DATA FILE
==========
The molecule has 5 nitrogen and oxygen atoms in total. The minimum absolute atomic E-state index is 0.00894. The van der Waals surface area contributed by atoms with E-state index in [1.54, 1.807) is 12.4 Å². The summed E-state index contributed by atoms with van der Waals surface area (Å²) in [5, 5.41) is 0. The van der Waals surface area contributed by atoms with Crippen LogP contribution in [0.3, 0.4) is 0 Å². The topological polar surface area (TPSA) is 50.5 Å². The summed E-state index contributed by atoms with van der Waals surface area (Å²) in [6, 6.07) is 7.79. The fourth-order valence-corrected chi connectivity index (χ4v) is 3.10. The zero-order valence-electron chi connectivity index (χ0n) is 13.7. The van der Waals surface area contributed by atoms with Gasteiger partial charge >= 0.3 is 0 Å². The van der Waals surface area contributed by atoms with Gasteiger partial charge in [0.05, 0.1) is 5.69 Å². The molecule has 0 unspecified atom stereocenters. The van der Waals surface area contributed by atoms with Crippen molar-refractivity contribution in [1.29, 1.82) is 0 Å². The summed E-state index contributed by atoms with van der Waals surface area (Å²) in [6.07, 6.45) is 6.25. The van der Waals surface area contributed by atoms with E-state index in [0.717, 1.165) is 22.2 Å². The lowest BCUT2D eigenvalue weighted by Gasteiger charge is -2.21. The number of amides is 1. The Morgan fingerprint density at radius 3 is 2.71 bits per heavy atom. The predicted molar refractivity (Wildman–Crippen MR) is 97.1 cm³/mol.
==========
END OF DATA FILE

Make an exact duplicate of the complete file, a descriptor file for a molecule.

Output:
The molecule has 5 nitrogen and oxygen atoms in total. The minimum absolute atomic E-state index is 0.00894. The van der Waals surface area contributed by atoms with E-state index in [1.54, 1.807) is 12.4 Å². The summed E-state index contributed by atoms with van der Waals surface area (Å²) in [5, 5.41) is 0. The van der Waals surface area contributed by atoms with Crippen LogP contribution in [0.3, 0.4) is 0 Å². The topological polar surface area (TPSA) is 50.5 Å². The summed E-state index contributed by atoms with van der Waals surface area (Å²) in [6, 6.07) is 7.79. The fourth-order valence-corrected chi connectivity index (χ4v) is 3.10. The zero-order valence-electron chi connectivity index (χ0n) is 13.7. The van der Waals surface area contributed by atoms with Gasteiger partial charge >= 0.3 is 0 Å². The van der Waals surface area contributed by atoms with Gasteiger partial charge in [0.05, 0.1) is 5.69 Å². The molecule has 0 unspecified atom stereocenters. The van der Waals surface area contributed by atoms with Crippen molar-refractivity contribution in [1.29, 1.82) is 0 Å². The summed E-state index contributed by atoms with van der Waals surface area (Å²) in [6.07, 6.45) is 6.25. The van der Waals surface area contributed by atoms with E-state index in [0.717, 1.165) is 22.2 Å². The lowest BCUT2D eigenvalue weighted by Gasteiger charge is -2.21. The number of amides is 1. The Morgan fingerprint density at radius 3 is 2.71 bits per heavy atom. The predicted molar refractivity (Wildman–Crippen MR) is 97.1 cm³/mol.